Wednesday, December 17, 2008

March 9!

At my committee meeting this morning we set a date for my prelims- March 9, 2009! Two weeks before that I need to send them my proposal in DDIG format. A month before that, I should send them a rough draft so I can get feedback on the proposal before my prelims. This adds a lot of deadlines to my calendar, but I'm excited about it! I'm actually so excited that I can't focus on much right now so I'm blogging instead.

The meeting went well. Chip was late* so it started a little bit late, but it took about 1.5 hours from planned start time to actual finish. My presentation was probably 20-25 minutes (I didn't time it), and they mostly saved their questions for the end. Before everyone left we scheduled the date, and I'll schedule individual meetings with committee members over email.

One thing that is exciting and daunting at the same time are the high-risk, high-cost research possibilities of my dissertation. After talking it over with my committee, the plan is for me to execute a failsafe, low-cost, straightforward project or two in Ukenzagapia this summer, while testing the feasibility of as many high-risk, high-cost methods as I reasonably can. Ideally I will be able to publish a small paper or two from next summer's data. Then, there are FIVE different high-tech methods, any of which would be awesome additions to my dissertation... if they work. I presented the five as possibilities but thought that a few of them might be ruled out collectively by the committeee. Nope. At least one person is really excited about each of those methods. So, I'll need to do pilot projects with these this summer.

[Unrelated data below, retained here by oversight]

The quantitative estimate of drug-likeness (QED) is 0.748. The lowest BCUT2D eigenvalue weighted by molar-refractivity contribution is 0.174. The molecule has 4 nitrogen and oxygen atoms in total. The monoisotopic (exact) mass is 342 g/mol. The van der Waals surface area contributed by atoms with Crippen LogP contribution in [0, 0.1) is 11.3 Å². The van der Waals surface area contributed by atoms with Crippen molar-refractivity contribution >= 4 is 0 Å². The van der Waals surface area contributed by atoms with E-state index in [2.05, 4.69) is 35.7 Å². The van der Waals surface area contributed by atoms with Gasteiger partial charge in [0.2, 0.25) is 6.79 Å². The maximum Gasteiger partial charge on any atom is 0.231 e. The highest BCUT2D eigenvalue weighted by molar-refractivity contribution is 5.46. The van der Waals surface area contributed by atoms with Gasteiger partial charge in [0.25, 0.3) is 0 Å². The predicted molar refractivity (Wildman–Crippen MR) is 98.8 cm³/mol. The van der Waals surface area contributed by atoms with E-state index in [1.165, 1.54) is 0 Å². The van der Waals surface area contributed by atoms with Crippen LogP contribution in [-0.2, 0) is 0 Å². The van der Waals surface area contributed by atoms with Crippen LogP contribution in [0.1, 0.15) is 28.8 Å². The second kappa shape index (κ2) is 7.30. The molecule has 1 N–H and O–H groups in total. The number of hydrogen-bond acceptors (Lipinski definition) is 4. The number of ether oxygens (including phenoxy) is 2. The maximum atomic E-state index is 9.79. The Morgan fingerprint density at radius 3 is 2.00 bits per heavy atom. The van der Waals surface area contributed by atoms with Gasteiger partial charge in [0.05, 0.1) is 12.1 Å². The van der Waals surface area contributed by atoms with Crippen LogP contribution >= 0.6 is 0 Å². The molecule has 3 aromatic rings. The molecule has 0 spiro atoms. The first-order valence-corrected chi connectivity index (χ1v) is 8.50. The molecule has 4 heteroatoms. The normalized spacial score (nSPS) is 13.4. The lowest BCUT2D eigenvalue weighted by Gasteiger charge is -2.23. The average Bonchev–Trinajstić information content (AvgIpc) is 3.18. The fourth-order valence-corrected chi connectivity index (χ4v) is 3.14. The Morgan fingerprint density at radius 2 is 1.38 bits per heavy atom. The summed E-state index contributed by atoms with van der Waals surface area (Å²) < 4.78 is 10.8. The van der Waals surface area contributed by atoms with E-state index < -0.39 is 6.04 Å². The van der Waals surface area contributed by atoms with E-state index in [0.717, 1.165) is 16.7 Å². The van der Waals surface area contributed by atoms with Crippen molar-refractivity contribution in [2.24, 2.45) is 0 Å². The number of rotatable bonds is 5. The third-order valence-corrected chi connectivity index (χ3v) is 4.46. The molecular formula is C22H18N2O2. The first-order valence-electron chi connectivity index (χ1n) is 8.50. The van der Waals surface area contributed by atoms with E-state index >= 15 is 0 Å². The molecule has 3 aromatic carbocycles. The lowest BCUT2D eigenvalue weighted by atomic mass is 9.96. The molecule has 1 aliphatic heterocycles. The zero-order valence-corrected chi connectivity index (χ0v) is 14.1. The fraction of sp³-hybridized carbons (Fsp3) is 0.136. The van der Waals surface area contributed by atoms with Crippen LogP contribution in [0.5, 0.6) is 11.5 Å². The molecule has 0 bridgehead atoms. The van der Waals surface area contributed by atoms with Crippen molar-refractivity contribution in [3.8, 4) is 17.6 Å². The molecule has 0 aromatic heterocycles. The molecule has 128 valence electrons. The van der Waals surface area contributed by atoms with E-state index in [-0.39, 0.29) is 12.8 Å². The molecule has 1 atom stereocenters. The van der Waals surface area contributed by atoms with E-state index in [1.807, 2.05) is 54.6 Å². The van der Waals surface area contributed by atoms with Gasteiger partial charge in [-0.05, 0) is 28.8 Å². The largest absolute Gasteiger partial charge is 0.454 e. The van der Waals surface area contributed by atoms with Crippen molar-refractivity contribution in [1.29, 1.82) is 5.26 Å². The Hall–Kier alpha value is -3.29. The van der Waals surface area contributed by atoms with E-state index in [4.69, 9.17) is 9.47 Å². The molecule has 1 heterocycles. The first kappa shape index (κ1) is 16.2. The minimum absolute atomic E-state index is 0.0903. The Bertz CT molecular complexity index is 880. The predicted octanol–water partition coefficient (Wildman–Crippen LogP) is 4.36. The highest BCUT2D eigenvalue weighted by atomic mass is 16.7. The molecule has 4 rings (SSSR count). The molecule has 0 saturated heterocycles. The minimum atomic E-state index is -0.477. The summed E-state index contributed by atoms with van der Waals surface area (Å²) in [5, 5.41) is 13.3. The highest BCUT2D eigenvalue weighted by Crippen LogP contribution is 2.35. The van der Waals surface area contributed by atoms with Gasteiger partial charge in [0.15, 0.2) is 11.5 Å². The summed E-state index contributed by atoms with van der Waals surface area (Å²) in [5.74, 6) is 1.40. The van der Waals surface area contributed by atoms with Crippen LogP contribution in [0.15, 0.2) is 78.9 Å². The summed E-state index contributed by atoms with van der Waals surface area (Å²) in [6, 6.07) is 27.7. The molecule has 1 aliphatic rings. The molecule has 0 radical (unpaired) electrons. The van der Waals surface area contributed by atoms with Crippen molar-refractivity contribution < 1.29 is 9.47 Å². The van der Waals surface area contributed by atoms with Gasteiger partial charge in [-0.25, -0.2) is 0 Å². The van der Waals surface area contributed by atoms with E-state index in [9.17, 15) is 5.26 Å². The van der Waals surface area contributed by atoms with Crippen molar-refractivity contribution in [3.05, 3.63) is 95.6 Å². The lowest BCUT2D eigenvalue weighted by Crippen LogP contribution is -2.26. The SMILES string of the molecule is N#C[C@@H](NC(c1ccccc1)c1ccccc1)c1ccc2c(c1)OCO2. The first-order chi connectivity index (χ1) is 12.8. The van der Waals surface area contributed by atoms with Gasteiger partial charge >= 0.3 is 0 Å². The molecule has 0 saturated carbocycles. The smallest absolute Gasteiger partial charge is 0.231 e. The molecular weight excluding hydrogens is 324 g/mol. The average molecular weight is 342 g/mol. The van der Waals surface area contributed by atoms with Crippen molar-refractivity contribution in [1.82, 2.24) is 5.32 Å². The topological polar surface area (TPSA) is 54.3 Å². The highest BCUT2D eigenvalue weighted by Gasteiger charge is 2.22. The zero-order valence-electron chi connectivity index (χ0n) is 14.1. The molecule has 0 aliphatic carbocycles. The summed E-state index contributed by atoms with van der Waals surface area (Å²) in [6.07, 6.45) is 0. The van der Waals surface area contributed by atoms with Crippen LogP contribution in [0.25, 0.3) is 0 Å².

After discussing all of these methods, Leo said that it sounds like my budget is quickly outstripping the typical DDIG award ($10-15,000), so how do I think I can fund my research? I don't think I answered this question as well as I could've. I've thought about this quite a bit (e.g. all of my ruminations on funding), though apparently not much this semester as evidenced by my lack of posts about funding and my slowness to respond to Leo's question. I told him I'm not afraid to ask for money, I've still got a slew of NGOs to ask for funds, and I'll definitely submit a DDIGish proposal. Herb says next year I should think about submitting a full NSF proposal with Sam, but with funding rates as they are that's almost a shot in the dark (more of a 'learning experience' unless the NSF budget gets a major boost). In the worst case scenario, I'm pretty confident that I can get $10,000 in the next two years to fund low-tech projects (that's probably a bare minimum budget once you factor in transportation & necessary fees). And when push comes to shove, if I don't get money for the high-tech stuff, I won't do it. My dissertation has to be viable without those extras.

*I should've told him it started 30 minutes earlier than it actually did. I'll try this for my prelims.

3 comments:

EcoGeoFemme said...

Awesome! I'm glad it went well for you!

Given the time and expense you described, if I were in your shoes I think I'd be looking for ways to eliminate at least one of the five methods before everyone agrees on the final research plan at the exam.

Albatross said...

Sounds like a great meeting! How exciting to set your prelims!

The funding is tricky...but I agree with EGF about prioritizing. If you have enough to do pilot work on all of them, perhaps the resulting data will help you prioritize your costs.

Eppendork said...

What can you beg, borrow or steal? Quid pro quo is good too - you could say they could be a second or a third author on a future based on the research. Which technique is not at its hottest yet? Because if you get in on the ground floor so to speak with that technique then your paper will be cited more often and pop up more often in searches :)